We next examine the extent to which the two-mode model captures changes in precipitation when SC is approximated rather than taken from the GCMs. In particular, replacing SC(GCM) in the two-mode model with SC(∇2Tυ) or SC(∇2SST) gives a model for precipitation whose only spatially varying inputs are SST and boundary layer virtual temperatures [when SC(∇2Tυ) is used] or just SST [when SC(∇2SST] is used). Only the GCMs for which the MLM can be calculated are included in the analysis (Table S1), but this subset of GCMs gives similar results for the simulated ΔP and the two-mode model prediction for ΔP with SC(GCM) (Figs. 6a,b) as compared to the full set of GCMs (Figs. 2a,b). The regression coefficients in the multiple regression for the deep-mode amplitude (b0, bSST, and bSC) are recalculated for each of the approximations of SC.
When ΔSC(MLM) is used instead of ΔSC(GCM) to estimate ΔP, the positive anomaly in the east Pacific weakens, which contributes to an increase in RMSE of 0.29 mm day−1 (Figs. 6b,c). The approximations made to SC(MLM) to give SC(∇2Tυ) increase the RMSE of ΔP by only 0.05 mm day−1 and the further approximations made to SC(∇2Tυ) to give SC(∇2SST) increase the RMSE of ΔP by 0.06 mm day−1 (Figs. 6d,e). The main features of the ensemble-mean ΔP are qualitatively captured by all of the SC approximations: a positive anomaly in the northern part of the Indian Ocean; an elongated-C-shaped, positive anomaly in the Pacific Ocean; a negative anomaly in the South Pacific; and a small, positive anomaly in the Atlantic Ocean (Fig. 6). This is particularly notable for ΔP using the SC(∇2SST) approximation (Fig. 6e) since SST is the only spatially varying input.
However, errors in ΔP[SC(∇2SST)] at each grid point are substantial enough that a more statistical model would not necessarily find that SC(∇2SST) strongly affects ΔP. To illustrate this, consider the shallow mode, whose amplitude depends only on SC (or one of its approximations) through the coefficient as in the two-mode model [Eq. (5)]. We generally calculate as from mass continuity, so it does not change as SC is approximated. However, in the version of the two-mode model with SC(∇2SST), if as is calculated from a linear regression so that as can change as SC is approximated, then the role of SC becomes muted and the precipitation response, including a faint elongated-C shape, is largely dominated by the wet-get-wetter and warmer-get-wetter mechanisms (cf. Figs. 6e,f).5 The fact that SC becomes muted when SC is approximated as SC(∇2SST) and as is chosen by regression emphasizes that errors in SC(∇2SST) are important when using it to calculate the response of precipitation to climate change. The importance of errors in SC(∇2SST) can also be inferred from the decrease in the deep mode regression coefficient bSC as SC is approximated. For example, in historical CMIP5 simulations, using SC(∇2Tυ) instead of SC decreases bSC by nearly a factor of 2, and using SC(∇2SST) instead of SC(∇2Tυ) reduces bSC by a factor of 7 (Table S2).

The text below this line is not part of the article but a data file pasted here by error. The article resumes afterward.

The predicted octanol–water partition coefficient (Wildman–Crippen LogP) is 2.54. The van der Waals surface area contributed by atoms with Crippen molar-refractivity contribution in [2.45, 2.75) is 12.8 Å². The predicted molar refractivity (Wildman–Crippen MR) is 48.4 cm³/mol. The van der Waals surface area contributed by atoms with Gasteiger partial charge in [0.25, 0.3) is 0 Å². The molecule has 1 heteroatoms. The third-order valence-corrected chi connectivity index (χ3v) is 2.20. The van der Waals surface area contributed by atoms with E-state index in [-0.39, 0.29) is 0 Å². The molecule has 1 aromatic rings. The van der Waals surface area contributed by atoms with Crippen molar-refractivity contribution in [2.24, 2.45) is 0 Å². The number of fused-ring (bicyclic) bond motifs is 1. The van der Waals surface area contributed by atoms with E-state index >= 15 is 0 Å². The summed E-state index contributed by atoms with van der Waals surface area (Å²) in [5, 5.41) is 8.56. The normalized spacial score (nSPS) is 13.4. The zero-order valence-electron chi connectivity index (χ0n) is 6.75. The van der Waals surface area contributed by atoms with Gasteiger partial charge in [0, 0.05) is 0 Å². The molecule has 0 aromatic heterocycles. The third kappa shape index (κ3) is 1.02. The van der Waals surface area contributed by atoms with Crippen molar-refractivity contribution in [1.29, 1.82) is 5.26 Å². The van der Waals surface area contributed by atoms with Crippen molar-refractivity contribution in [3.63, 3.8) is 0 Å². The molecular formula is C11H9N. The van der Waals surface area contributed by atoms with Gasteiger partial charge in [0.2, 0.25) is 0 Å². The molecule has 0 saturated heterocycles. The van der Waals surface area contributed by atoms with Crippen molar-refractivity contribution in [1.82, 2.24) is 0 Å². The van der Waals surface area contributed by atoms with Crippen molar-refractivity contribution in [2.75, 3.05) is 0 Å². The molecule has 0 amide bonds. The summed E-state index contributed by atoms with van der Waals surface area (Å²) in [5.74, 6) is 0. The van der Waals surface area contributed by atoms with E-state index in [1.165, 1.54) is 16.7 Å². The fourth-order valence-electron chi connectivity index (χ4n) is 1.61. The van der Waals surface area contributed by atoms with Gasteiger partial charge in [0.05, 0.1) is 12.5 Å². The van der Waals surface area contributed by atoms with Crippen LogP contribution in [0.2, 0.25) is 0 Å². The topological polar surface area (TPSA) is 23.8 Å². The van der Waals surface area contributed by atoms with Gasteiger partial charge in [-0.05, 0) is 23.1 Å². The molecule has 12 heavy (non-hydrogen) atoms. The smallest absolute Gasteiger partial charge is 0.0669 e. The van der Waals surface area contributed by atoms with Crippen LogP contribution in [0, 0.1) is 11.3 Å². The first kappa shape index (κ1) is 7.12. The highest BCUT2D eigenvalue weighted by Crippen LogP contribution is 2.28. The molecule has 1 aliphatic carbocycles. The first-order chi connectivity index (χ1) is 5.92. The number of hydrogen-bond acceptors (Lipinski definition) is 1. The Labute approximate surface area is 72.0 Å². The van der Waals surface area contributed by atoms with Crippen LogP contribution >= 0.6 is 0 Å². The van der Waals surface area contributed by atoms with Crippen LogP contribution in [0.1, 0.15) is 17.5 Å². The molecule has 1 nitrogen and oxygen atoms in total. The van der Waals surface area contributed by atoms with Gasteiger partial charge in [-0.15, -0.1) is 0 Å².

6. AMIP analysis
The analyses in the previous sections suggest that changes in SC related to changes in the Laplacian of low-level warming are important for the response of precipitation to climate change. However, the simulations used involve changes in radiative absorbers and a sizable increase in mean temperature, which can also affect the circulation and precipitation. Here, we further test our interpretation by using AMIP simulations to isolate the effects due to changes in the pattern of surface warming with climate change.
The AMIP simulations include a control simulation (AMIP_control), a simulation with a spatially uniform SST increase of 4 K (AMIP_4K), and a simulation with a spatially patterned SST increase (AMIP_future), of the years 1979 through 2008. The response to a “pattern-only” change in SST (i.e., with no mean increase in SST) will be referred to as AMIP_pattern and is calculated as the normalized AMIP_future response minus the normalized AMIP_4K response. The response in each simulation is normalized by the change in tropical-mean SST, which differs slightly between simulations. This approach effectively assumes that the AGCM’s responses are linear with surface warming. Seven AGCMs for which the necessary simulations and variables were available were used for the analysis (Table S1).
The two-mode model approximately reproduces ΔP for AMIP_pattern in the ensemble mean (Figs. 7a,b). Wet get wetter is negligible (Fig. 7d) because there is no mean warming and thus there is little change in the gross effective dry stratifications Mses and Msed whose changes we use to represent the wet-get-wetter mechanism. Absent wet get wetter, ΔP is dominated by the contributions from warmer get wetter (Fig. 7e) and ΔSC (Fig. 7f), and the overall structure of ΔP is similar to that of the ΔSC contribution. Further, we evaluate the contribution to the precipitation response from ΔSC when it is replaced with each of the SC approximations: ΔSC(∇2Tυ) and ΔSC(∇2SST). As was done previously for Fig. 6, the regression coefficients in the multiple regression for the deep-mode amplitude (b0, bSST, and bSC) are recalculated for each of the approximations of SC. The contribution to ΔP from ΔSC(∇2Tυ) has a weaker magnitude than the contribution from ΔSC(GCM), but the pattern is similar (Fig. 7g). The contribution to ΔP from ΔSC(∇2SST) has a similar pattern in the Pacific although there are differences over the Indian and Atlantic Oceans (Fig. 7h).